Downward Canter Transition - Page 2 - The Horse Forum
 24Likes
Reply
 
LinkBack Thread Tools
post #11 of 15 Old 05-25-2019, 05:49 PM Thread Starter
Foal
 
Join Date: Apr 2019
Location: Virginia
Posts: 115
• Horses: 0
Okay. If that's just how she moves, then that's fine; I can just two-point. I was just wondering if there was anything I could do to help easy her down so it's not as rough.

ETA:
Yes. I've been doing walk-canter-walk and she's great with those.
gottatrot and JoBlueQuarter like this.

"I hear and I forget. I see and I remember. I do and I understand." - Confucius

Last edited by LoonWatcher; 05-25-2019 at 05:52 PM. Reason: Adding.
LoonWatcher is offline  
post #12 of 15 Old 05-25-2019, 08:42 PM
Yearling
 
Join Date: Mar 2017
Location: Canada
Posts: 1,210
• Horses: 0
It can be helpful, with downwards transitions, to think of it as starting a new gait. So, don't think about it as ending the canter, but starting the trot. Something about changing the thinking seems to influence me, at least, into executing it a lot better.

Actually, same goes for things like flying changes: if you think of it as asking -- from a canter -- for a new canter, it goes much better! Demystifies the process.
SteadyOn is online now  
post #13 of 15 Old 05-26-2019, 08:49 AM
Started
 
Join Date: May 2014
Location: Plano, Texas
Posts: 1,685
• Horses: 0
Quote:
Originally Posted by LoonWatcher View Post
She has always done this (for the almost seven years I've had her), both with and without a rider. Does that mean she has always been out of balance?
Some people think all horses move well when not being ridden. But horses, like people, vary in gracefulness and efficiency of movement. People may turn to physical therapists, sports coaches, etc. to help improve their movements and athletic skills. In the same way, skilled trainers can help horses learn to move better especially when being ridden. Skilled trainers can also help riders learn to help their horses move better. While some of this can be learned from books and videos, nothing is quite as good as immediate feedback from a skilled instructor. A good instructor can also ride the horse, make evaluations, and experiment with various techniques to find what will help the individual horse in a particular situation.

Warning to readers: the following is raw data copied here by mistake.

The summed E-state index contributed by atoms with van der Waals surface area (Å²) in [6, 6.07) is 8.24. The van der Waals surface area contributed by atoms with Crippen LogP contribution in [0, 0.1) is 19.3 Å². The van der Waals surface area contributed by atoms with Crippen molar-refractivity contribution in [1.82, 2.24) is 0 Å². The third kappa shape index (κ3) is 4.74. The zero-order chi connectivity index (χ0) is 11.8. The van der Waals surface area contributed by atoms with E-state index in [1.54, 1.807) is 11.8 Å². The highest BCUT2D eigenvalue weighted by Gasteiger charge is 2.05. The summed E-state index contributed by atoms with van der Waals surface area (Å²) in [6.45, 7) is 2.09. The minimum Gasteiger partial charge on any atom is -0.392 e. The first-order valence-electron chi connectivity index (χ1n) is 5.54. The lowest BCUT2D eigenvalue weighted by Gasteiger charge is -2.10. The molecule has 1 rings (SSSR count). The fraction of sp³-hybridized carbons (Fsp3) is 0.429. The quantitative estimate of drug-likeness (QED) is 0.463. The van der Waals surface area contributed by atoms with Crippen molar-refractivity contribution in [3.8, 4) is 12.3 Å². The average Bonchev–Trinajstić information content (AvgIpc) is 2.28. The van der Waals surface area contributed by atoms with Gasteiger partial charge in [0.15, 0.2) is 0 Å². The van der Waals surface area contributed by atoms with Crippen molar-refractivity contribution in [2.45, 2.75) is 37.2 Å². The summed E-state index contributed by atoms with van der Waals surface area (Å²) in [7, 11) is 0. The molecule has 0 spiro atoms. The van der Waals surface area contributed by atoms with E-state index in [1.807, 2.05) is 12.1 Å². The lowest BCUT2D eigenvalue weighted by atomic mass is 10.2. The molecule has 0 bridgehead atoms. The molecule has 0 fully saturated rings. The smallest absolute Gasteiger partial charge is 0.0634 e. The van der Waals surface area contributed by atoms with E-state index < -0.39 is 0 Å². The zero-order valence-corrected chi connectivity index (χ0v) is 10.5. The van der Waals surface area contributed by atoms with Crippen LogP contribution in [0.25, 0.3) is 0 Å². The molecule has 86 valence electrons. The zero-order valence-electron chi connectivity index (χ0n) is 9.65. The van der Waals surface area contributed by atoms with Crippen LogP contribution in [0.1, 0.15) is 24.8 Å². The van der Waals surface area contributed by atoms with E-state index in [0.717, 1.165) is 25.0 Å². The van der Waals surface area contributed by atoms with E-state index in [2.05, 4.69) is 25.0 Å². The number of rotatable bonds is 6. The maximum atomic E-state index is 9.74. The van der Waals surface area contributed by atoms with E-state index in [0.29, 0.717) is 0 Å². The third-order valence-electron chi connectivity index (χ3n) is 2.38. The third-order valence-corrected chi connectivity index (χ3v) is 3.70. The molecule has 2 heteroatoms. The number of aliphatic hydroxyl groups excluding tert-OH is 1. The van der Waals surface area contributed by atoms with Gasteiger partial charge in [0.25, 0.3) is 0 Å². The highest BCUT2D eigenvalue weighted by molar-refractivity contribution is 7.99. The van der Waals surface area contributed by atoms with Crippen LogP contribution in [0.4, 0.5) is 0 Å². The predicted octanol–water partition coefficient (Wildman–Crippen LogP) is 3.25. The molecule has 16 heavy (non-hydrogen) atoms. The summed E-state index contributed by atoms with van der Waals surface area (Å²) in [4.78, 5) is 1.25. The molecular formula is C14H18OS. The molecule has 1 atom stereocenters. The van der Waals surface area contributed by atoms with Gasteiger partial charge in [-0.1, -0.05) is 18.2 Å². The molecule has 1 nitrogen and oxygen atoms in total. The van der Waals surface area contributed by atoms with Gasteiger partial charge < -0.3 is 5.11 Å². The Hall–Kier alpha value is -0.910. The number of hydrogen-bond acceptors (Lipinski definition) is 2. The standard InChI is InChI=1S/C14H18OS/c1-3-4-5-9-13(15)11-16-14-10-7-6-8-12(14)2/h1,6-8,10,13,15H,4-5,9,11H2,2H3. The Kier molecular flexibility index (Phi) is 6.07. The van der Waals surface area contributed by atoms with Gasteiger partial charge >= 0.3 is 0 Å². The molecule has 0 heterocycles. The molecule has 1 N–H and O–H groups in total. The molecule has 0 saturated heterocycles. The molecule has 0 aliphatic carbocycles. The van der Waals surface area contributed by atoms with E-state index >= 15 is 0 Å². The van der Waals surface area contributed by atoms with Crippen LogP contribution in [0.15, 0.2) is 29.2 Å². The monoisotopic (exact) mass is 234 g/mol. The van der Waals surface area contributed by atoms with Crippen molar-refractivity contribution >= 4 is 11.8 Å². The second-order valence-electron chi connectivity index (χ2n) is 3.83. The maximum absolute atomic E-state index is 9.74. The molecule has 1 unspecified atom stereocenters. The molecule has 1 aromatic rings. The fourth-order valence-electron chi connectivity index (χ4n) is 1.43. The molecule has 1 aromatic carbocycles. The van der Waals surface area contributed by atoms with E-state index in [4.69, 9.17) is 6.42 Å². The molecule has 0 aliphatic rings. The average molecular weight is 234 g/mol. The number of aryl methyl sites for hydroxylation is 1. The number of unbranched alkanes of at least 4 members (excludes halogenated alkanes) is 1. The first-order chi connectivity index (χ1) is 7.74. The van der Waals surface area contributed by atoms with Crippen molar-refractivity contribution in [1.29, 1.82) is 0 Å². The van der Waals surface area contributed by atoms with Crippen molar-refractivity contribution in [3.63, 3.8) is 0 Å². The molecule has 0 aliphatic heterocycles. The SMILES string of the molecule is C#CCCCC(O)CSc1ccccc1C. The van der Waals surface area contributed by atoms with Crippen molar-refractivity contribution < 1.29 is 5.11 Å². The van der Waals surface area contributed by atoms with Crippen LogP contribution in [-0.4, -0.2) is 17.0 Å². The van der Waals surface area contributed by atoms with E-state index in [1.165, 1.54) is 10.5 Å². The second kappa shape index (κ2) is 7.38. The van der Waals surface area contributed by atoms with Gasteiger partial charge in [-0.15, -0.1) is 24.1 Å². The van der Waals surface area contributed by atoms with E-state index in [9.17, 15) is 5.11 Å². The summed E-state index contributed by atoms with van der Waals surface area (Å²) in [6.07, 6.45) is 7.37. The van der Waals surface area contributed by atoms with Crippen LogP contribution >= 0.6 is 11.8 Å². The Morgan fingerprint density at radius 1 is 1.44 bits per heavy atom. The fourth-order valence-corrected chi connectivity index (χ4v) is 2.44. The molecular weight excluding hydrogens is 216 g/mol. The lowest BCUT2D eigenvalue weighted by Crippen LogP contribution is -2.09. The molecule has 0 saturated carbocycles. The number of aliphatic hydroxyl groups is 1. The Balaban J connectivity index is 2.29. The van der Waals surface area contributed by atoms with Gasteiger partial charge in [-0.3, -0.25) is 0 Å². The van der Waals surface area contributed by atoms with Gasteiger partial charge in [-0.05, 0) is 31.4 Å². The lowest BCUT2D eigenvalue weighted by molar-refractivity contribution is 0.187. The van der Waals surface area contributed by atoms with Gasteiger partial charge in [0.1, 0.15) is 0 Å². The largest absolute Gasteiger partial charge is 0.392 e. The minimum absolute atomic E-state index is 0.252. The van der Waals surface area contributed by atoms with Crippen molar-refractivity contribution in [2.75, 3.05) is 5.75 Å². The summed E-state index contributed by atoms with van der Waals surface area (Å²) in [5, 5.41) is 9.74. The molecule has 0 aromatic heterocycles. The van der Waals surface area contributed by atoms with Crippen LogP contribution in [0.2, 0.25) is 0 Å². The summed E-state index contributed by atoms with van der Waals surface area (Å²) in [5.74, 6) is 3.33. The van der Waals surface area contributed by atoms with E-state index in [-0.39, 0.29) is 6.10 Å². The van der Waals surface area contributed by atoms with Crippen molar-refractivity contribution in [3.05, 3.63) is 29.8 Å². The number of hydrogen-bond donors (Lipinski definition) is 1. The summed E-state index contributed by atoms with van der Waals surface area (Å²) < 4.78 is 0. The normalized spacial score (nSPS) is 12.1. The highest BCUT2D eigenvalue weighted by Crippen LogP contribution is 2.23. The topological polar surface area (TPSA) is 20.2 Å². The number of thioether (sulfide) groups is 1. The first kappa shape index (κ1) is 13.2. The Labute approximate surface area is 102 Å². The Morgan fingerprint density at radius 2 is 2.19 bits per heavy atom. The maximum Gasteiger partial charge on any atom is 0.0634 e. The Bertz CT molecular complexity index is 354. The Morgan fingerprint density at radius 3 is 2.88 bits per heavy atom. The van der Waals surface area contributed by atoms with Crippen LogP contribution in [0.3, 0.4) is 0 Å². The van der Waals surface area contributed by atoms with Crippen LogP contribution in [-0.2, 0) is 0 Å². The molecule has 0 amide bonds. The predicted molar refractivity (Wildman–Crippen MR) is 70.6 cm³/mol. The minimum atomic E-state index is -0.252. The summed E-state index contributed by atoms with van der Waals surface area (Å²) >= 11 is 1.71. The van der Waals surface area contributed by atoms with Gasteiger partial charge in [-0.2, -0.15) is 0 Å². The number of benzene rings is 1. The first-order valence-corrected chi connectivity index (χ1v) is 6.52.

waresbear likes this.

Training riders and horses to work in harmony.
www.quietriding.com
www.quietriding.org
TXhorseman is offline  
post #14 of 15 Old 05-26-2019, 02:40 PM
Yearling
 
Join Date: Jan 2014
Location: California
Posts: 878
• Horses: 2
You might be able to train her to go from a canter to a walk, then right up to the trot you want. Practice it enough that you can reduce the amount of walking time until she is just taking a half walk step between the canter and trot. That may help her identify where to put her feet if it's not a balance/strength issue. Maybe she just needs it broken down so she knows what to do. Then try it from canter to trot. I'd think it's worth a try.
Filou is offline  
post #15 of 15 Old 05-29-2019, 07:37 PM
Foal
 
Join Date: Jun 2018
Location: Gloucester County, Virginia near Colonial Williamsburg, Busch Gardens, Chesapeake Bay
Posts: 4
• Horses: 0
Walker downward transition

Hi there from Virginia, USA. I grew up watching only sored Walkers at horse shows, but when I moved all the way to the east coast I began seeing pleasure walkers. My observation has been that a Walker needs to "hurry up with its hind legs to catch up with its front legs, so it can then slow down." That's the only way I can describe it. That is how Walkers move, and I don't think there's anything to be done about it. They almost look like they stumble into a downward transition, no matter the terrain. I've seen it many times.